Nitrogen in Living Things

The following article is from The Great Soviet Encyclopedia (1979). It might be outdated or ideologically biased.

Nitrogen in Living Things


one of the basic biogenic elements that constitute the most important substances of living cells, proteins, and nucleic acids. However, the quantity of nitrogen in living things is small: 1–3 percent of the dry mass.

Molecular nitrogen, which is found in the atmosphere, can be assimilated only by certain microorganisms and the blue-green algae. Significant reserves of nitrogen are concentrated in the soil in the form of various minerals, such as ammonium salts and nitrates, and organic compounds, including the nitrogen from proteins, nucleic acids, and the products of their decomposition—that is, the still incompletely decomposed remains of plants and animals.

Plants assimilate nitrogen from the soil in the form of inorganic, as well as certain organic, compounds. Under natural conditions, the soil microorganisms, or am-monifiers, which mineralize the organic nitrogen of the soil to ammonium salts are of great significance for plant nutrition. The nitrate nitrogen of the soil is formed as a result of the vital activity of the nitrifying bacteria, discovered in 1890 by S. N. Vinogradskii, that acidify the ammonia and ammonium salts into nitrates. A portion of the nitrate nitrogen assimilable by the microorganisms and plants is lost, changing into molecular nitrogen under the effect of the denitrifying bacteria. The plants and microorganisms assimilate well both ammonium and nitrate nitrogens, reducing the latter to ammonia and ammonium salts. The microorganisms and the plants actively convert the inorganic ammonium nitrogen into organic nitrogen compounds, amides (asparagine and glutamine), and amino acids.

As was shown by D. N. Prianishnikov and V. S. But-kevich, nitrogen in plants is stored and transported in the form of asparagine and glutamine. With the formation of these amides, the ammonia is rendered harmless. High concentrations of ammonia are toxic not only for animals but for plants. The amides become part of many proteins in microorganisms, plants, and animals. The synthesis of glutamine and asparagine by fermentation amidation of glutaminic and asparaginic acids is carried out in microorganisms and plants, and, within certain limits, in animals.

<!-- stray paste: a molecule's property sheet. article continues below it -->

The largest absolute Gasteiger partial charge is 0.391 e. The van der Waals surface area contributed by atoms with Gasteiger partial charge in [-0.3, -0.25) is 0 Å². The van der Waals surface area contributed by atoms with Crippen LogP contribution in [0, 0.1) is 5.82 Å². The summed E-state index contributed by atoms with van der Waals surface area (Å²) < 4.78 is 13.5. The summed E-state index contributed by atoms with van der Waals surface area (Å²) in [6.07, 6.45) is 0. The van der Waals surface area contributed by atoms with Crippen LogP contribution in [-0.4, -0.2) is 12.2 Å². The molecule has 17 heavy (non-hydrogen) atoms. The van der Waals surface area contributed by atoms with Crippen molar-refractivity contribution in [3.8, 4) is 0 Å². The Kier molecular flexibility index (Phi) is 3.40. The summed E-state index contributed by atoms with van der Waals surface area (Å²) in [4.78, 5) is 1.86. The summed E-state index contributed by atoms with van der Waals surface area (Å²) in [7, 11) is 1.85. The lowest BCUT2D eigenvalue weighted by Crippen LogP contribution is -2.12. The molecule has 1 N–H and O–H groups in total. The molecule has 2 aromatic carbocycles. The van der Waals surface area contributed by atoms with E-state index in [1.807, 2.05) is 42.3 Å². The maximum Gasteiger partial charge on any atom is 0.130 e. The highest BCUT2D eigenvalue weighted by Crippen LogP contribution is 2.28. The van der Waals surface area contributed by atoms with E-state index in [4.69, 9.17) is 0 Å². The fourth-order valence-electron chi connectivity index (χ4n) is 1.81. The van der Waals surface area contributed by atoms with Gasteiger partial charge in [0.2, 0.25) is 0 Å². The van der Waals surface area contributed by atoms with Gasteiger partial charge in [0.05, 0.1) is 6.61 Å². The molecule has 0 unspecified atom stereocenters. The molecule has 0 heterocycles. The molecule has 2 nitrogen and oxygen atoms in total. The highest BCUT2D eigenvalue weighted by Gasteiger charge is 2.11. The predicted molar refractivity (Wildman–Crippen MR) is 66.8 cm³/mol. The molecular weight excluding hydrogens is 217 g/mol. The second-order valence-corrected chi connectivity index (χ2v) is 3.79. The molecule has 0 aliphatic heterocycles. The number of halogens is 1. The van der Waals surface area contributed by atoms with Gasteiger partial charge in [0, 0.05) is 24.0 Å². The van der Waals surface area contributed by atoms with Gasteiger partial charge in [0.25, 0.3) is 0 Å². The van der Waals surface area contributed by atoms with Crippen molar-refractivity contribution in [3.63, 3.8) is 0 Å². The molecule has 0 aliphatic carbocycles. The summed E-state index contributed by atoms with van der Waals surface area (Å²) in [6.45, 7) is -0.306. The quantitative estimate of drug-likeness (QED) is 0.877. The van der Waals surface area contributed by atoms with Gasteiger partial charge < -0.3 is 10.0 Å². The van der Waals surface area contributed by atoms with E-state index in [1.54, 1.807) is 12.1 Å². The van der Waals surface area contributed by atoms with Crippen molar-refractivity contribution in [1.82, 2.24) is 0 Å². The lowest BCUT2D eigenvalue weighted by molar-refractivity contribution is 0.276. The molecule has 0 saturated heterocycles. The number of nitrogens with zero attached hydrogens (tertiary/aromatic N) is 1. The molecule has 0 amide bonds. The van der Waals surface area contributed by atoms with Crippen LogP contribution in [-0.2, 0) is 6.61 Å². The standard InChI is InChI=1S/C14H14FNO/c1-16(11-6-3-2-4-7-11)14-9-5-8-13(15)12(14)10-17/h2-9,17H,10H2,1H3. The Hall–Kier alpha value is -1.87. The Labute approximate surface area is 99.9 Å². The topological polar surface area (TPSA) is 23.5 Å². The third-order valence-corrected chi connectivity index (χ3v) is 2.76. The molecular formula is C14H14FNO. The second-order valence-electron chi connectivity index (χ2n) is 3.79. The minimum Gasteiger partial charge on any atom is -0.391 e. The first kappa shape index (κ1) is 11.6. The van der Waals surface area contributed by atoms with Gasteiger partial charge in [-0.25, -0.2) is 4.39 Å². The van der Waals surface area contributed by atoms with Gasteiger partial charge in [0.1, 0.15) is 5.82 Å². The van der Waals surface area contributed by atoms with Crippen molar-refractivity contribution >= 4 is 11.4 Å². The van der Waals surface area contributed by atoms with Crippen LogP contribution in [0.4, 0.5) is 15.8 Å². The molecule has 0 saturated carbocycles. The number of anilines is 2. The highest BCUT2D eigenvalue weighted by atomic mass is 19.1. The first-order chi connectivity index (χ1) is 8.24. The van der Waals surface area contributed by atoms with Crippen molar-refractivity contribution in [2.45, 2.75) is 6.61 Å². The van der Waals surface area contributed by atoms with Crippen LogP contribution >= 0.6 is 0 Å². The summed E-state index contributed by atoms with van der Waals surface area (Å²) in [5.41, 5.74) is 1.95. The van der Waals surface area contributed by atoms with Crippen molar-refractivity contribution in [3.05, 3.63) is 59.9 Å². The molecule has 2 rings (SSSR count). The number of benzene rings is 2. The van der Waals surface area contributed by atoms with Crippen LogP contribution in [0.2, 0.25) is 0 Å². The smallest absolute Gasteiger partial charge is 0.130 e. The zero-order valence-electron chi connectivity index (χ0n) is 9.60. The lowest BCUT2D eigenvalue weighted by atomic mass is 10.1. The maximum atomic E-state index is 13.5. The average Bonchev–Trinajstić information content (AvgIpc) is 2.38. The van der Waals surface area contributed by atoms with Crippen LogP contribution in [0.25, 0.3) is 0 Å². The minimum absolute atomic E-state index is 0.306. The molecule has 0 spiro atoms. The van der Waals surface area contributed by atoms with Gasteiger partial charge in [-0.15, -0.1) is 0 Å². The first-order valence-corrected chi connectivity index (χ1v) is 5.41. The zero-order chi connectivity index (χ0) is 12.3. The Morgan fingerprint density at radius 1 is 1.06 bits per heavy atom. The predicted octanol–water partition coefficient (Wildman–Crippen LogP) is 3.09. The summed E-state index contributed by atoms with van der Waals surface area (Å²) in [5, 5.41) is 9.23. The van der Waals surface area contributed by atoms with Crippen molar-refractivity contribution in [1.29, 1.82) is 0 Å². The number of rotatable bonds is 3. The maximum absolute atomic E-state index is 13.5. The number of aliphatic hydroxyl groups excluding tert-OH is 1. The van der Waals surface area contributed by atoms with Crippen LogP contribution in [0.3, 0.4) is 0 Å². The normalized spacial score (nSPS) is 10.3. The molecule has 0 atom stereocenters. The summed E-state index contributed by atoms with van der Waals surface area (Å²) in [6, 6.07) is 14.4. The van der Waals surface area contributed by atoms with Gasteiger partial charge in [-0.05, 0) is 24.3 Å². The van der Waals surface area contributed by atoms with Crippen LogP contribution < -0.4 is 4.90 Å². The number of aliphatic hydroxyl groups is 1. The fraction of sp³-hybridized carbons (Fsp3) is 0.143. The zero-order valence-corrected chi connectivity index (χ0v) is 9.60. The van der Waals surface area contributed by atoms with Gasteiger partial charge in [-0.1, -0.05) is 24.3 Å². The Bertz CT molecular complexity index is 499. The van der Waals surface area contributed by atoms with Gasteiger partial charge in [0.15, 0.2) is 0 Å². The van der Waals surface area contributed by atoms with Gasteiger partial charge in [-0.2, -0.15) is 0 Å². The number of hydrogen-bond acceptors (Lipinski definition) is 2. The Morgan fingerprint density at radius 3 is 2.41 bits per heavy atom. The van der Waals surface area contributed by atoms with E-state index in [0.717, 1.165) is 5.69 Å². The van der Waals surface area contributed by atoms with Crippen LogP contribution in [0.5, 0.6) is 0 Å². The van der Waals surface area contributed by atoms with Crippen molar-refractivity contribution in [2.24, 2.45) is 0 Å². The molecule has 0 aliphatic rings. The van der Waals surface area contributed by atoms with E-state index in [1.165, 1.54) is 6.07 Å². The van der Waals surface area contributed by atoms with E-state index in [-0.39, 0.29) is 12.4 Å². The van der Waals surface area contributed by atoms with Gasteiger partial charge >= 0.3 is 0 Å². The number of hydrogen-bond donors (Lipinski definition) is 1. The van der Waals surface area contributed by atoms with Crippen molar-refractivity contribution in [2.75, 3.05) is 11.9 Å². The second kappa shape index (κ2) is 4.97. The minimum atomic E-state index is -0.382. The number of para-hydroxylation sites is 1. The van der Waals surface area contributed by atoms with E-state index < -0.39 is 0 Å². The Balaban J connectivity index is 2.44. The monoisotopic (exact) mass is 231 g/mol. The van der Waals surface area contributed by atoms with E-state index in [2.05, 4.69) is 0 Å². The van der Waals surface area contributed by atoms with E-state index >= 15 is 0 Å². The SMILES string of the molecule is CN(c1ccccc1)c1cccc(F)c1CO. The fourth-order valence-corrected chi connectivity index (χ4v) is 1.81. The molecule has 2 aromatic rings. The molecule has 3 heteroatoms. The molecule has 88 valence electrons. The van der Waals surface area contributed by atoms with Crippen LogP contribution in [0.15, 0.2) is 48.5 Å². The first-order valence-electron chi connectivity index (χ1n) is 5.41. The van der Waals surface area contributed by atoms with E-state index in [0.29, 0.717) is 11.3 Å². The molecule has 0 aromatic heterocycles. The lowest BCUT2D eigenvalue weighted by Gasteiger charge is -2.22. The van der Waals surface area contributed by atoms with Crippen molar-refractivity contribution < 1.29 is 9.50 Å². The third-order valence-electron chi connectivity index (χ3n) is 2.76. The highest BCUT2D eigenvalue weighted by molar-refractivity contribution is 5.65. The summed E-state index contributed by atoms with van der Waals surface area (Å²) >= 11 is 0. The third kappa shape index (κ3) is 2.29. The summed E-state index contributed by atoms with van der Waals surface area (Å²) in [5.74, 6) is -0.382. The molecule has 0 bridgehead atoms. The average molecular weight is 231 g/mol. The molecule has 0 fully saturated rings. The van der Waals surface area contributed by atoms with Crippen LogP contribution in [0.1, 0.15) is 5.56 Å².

The synthesis of amino acids occurs by the reduction amination of a number of aldehyde acids and ketoacids which arise as a result of the oxidation of carbohydrates (V. L. Kretovich) or by fermentation reamination (A. E. Braunshtein and M. G. Kritsman, 1937). The end products of the assimilation of ammonia by microorganisms and plants are proteins which become part of the protoplasm and nucleus of cells and which also are deposited in the form of reserve proteins. Animals and man are capable of only limited amino acid synthesis. They cannot synthesize eight irreplaceable amino acids—valine, isoleucine, leucine, phenylalanine, tryptophan, methionine, threonine, and lysine—and for this reason, their basic nitrogen source is the proteins consumed with food—that is, ultimately, the proteins of plants and microorganisms.

Proteins in all organisms are subject to fermentation decomposition, the end products of which are amino acids. In the following stage, as a result of deamination, the organic nitrogen of the amino acids is again converted into an inorganic ammoniacal nitrogen. In microorganisms and particularly in plants, the ammonium nitrogen can be used for a new systhesis of amides and amino acids. In animals, the ammonia formed with the lysis of proteins and nucleic acids is rendered harmless by the synthesis of uric acid in reptiles and birds and urea in mammals, including man; these are then eliminated from the organism. From the standpoint of nitrogen exchange, plants, on the one hand, and animals (and man) on the other, differ in the fact that in animals the formed ammonia is only slightly utilized, while a larger portion is eliminated from the organism. In plants, nitrogen exchange is “locked in”—that is, the nitrogen entering the plant returns to the soil only along with the plant itself.


Prianishnikov, D. N. Azot v zhizni rastenii i v zemledelii SSSR.Moscow-Leningrad, 1945.
Braunshtein, A. E. “Glavnye puti assimiliatsii i dissimiliatsii azota u zhivotnykh.” Bakhovskie chteniia, vol. 12, 1957.
Kretovich, V. L. “Biokhimiia avtorofnoi assimiliatsii azota.” Bakhovskie chteniia, vol. 16, 1961.
Ferdman, D. L. Biokhimiia, 3rd ed. Moscow, 1966.
Kretovich, V. L., and Z. S. Kagan. “Usvoenie i prevrashchenie azota u rastenii.” In Fiziologiia sel’skokhoziaistvennykh rastenii, vol. 2. Moscow, 1967.


The Great Soviet Encyclopedia, 3rd Edition (1970-1979). © 2010 The Gale Group, Inc. All rights reserved.